# Find $\lim\limits_{(x,y) \to(0,0)} \frac{xy^3-yx^3}{ x^4 + y^4}$

Find a limit or prove that it doesn't exists: $\lim\limits_{(x,y) \to(0,0)} \frac{xy^3-yx^3}{ x^4 + y^4}$

I tried to prove that it doesn't exist by finding two sequences with different limits, but I couldn't find them, so I suppose the limit exists, but unfortunately I don't have any idea how to prove it.

• Consider the limit along any path $(x, y) = (at, bt)$ where $t \to 0^+$. Can you show that this limit depends on $a$ and $b$? – feralin May 8 '17 at 19:39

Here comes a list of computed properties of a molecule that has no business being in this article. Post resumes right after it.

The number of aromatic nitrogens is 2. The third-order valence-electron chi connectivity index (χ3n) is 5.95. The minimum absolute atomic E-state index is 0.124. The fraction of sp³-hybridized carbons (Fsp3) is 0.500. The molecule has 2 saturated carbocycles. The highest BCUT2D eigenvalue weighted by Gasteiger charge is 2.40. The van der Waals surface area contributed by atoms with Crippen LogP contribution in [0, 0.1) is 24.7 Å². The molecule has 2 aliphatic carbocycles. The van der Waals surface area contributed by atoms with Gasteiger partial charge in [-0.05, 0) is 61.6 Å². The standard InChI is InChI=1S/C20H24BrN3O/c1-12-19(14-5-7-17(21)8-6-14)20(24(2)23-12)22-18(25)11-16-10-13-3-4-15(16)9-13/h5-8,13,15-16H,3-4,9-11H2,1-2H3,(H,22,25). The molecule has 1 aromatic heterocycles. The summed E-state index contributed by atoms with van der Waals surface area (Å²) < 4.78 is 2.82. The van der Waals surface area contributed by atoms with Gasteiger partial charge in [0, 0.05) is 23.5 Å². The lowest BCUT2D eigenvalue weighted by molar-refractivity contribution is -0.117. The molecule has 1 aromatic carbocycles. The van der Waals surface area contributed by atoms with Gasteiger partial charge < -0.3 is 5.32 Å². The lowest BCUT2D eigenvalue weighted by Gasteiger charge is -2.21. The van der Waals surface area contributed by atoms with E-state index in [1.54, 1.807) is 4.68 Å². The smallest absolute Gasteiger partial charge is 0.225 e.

• Oh, i'm so dumb. I focused on limits like ($\frac {1}{n}$, $\frac {1}{n}^{2}$) etc. and didn't try examples like that... Thanks a lot! – user444531 May 8 '17 at 19:46

Consider the limit as $y=ax$, where $a$ is a constant. Then $$\lim_{x\to 0}\frac{x^4a^3-x^4a}{x^4+a^4x^4}=\frac{a^3-a}{1+a^4}.$$
• Oh, i'm so dumb. I focused on limits like ($\frac {1}{n}$, $\frac {1}{n}^{2}$) etc. and didn't try examples like that... Thanks a lot! – user444531 May 8 '17 at 19:46